Cities see slower house price growth

Cities see slower house price growth
Berlin's Prenzlauer Berg. Photo: DPA
A trend for ever-faster growth in house prices across Germany was reversed in 2014, as prices rose by four percent compared with seven the previous year 2013.

Offering prices for houses and apartments across Germany increased on average by four percent in 2014, a sharp decline from the previous two years when prices increased on average by about seven percent, the Frankfurter Allgemeine Zeitung reported on Thursday.

According to online housing search portal Immobilienscout24, most big cities saw growth rates above the national average, except for Hamburg, which grew by only three percent. 

But the rate of change slowed significantly in some cities.

While housing prices in Berlin grew by 11 percent in 2013, they only grew by 9 percent in 2014. The growth rate in Munich was down by more than half, with housing increasing by 6.3 percent last year compared to more than 13 percent the year before.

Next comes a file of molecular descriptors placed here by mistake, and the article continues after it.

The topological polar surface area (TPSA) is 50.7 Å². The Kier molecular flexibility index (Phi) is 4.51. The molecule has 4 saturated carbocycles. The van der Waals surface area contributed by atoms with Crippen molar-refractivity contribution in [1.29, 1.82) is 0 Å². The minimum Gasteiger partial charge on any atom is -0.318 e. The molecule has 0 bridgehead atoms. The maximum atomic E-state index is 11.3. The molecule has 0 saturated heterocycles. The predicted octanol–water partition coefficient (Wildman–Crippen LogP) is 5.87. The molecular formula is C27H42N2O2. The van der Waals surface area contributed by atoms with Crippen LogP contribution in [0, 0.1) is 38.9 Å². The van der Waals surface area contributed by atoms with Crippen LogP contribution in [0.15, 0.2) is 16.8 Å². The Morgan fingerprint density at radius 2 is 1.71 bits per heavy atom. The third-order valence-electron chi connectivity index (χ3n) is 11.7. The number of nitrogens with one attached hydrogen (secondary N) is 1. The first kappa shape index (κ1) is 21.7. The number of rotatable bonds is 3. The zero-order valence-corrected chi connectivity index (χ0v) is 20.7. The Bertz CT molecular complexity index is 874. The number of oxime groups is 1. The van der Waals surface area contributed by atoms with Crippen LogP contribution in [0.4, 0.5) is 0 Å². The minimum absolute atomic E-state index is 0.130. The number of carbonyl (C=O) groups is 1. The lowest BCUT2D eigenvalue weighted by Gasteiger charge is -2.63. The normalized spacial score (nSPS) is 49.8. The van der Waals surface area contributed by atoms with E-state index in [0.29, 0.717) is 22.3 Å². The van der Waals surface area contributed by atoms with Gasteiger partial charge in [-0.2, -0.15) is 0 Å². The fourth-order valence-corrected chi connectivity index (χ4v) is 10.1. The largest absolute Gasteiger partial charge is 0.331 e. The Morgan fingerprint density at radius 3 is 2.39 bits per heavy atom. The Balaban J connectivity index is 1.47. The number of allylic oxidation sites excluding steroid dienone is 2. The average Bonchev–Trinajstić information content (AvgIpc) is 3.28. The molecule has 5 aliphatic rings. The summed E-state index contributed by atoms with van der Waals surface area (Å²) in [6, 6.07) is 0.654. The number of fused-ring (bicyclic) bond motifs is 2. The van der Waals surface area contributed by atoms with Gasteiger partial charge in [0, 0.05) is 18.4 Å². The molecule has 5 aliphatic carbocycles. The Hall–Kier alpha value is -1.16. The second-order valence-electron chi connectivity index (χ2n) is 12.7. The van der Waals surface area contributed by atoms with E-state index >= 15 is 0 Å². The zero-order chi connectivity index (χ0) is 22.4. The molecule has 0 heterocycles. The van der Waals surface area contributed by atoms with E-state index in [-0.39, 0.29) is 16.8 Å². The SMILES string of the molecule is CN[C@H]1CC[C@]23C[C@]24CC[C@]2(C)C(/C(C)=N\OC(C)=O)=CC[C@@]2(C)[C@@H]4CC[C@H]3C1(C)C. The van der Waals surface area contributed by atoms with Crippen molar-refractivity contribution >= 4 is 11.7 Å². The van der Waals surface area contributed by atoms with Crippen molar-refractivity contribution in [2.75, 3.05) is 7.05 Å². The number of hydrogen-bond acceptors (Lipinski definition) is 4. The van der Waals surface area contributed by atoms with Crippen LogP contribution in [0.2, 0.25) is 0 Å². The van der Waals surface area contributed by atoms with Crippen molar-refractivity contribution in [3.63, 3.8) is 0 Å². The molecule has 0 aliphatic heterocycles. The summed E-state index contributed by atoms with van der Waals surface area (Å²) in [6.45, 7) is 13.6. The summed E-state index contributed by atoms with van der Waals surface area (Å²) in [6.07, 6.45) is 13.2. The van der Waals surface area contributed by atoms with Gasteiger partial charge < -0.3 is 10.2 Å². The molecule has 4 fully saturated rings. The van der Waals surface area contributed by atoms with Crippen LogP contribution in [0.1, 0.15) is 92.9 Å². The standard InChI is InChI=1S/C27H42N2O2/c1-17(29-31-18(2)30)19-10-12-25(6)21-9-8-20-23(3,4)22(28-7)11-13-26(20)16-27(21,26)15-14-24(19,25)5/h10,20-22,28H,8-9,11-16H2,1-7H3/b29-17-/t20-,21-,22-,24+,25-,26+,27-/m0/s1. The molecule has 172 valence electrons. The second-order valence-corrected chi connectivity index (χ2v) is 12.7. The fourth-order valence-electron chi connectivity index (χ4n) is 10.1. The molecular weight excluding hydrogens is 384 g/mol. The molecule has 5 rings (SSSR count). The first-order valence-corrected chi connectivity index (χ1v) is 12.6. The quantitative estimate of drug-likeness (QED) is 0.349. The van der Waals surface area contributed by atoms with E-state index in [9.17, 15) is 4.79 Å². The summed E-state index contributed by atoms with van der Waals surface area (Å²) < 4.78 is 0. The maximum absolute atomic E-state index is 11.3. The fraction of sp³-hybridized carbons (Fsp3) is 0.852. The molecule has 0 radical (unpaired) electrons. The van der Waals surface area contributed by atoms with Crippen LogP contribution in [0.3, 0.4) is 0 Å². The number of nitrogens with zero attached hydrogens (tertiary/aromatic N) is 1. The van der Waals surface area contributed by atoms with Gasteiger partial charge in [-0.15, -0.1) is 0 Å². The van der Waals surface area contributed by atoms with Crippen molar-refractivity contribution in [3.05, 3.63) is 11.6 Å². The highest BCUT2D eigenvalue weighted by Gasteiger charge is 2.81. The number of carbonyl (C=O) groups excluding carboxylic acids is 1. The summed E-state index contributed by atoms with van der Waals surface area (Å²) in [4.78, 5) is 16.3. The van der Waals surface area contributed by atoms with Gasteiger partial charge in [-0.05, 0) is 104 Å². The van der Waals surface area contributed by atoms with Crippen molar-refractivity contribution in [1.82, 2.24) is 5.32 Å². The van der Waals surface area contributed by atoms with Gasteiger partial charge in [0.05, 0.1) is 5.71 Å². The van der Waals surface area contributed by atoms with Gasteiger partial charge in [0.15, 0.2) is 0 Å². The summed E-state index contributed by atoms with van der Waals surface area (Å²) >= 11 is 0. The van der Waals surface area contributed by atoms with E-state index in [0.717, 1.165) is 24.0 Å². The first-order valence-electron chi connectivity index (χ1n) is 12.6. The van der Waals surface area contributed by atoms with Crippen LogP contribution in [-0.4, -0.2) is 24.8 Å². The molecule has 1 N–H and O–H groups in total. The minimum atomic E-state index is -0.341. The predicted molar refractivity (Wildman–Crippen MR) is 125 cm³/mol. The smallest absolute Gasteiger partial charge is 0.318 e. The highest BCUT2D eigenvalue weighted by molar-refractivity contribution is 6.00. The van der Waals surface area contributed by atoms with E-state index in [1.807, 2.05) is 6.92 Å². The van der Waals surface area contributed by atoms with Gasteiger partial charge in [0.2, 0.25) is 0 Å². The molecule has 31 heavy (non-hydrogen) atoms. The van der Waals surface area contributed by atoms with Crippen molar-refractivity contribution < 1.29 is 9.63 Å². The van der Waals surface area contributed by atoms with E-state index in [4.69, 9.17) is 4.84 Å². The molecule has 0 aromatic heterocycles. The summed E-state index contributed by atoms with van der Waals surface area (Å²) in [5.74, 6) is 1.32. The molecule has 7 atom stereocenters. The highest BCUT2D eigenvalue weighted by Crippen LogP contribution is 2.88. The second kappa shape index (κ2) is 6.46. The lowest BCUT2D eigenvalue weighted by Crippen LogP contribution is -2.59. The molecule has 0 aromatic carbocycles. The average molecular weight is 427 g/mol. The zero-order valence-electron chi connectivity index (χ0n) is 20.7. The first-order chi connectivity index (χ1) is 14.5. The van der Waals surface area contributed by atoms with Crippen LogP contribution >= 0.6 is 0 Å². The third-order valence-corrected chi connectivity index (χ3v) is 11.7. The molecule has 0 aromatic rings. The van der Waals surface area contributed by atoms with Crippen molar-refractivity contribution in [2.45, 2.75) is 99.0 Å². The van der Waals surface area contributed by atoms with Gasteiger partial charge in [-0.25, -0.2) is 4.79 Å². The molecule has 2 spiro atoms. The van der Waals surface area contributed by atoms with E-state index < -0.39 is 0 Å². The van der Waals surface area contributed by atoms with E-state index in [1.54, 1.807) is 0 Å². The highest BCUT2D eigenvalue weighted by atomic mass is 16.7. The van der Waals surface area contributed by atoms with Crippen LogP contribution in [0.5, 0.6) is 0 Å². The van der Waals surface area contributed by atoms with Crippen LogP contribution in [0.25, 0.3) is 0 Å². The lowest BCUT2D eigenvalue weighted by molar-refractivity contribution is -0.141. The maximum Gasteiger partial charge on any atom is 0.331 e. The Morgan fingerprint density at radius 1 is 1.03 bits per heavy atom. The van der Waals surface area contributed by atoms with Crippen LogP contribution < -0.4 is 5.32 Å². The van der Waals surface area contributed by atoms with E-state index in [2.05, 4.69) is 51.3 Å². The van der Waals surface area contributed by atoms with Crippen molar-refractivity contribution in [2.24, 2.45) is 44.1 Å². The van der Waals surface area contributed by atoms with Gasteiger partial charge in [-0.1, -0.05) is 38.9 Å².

"The strong price increases of 2012 and 2013 were not repeated last year, as predicted," said Michael Kiefer, chief analyst of Immobilienscout 24.

"In the big cities mentioned, price caps are often reached, especially in the inner city. Other districts' development continued to have double-digit growth, so that real estate prices in the major cities continue to grow faster than the national average."

On the other hand, medium-sized so-called "B-locations" like Freiburg im Breisgau, Kiel and Lüneburg saw more growth because they don't have pricing caps.

Properties in Germany

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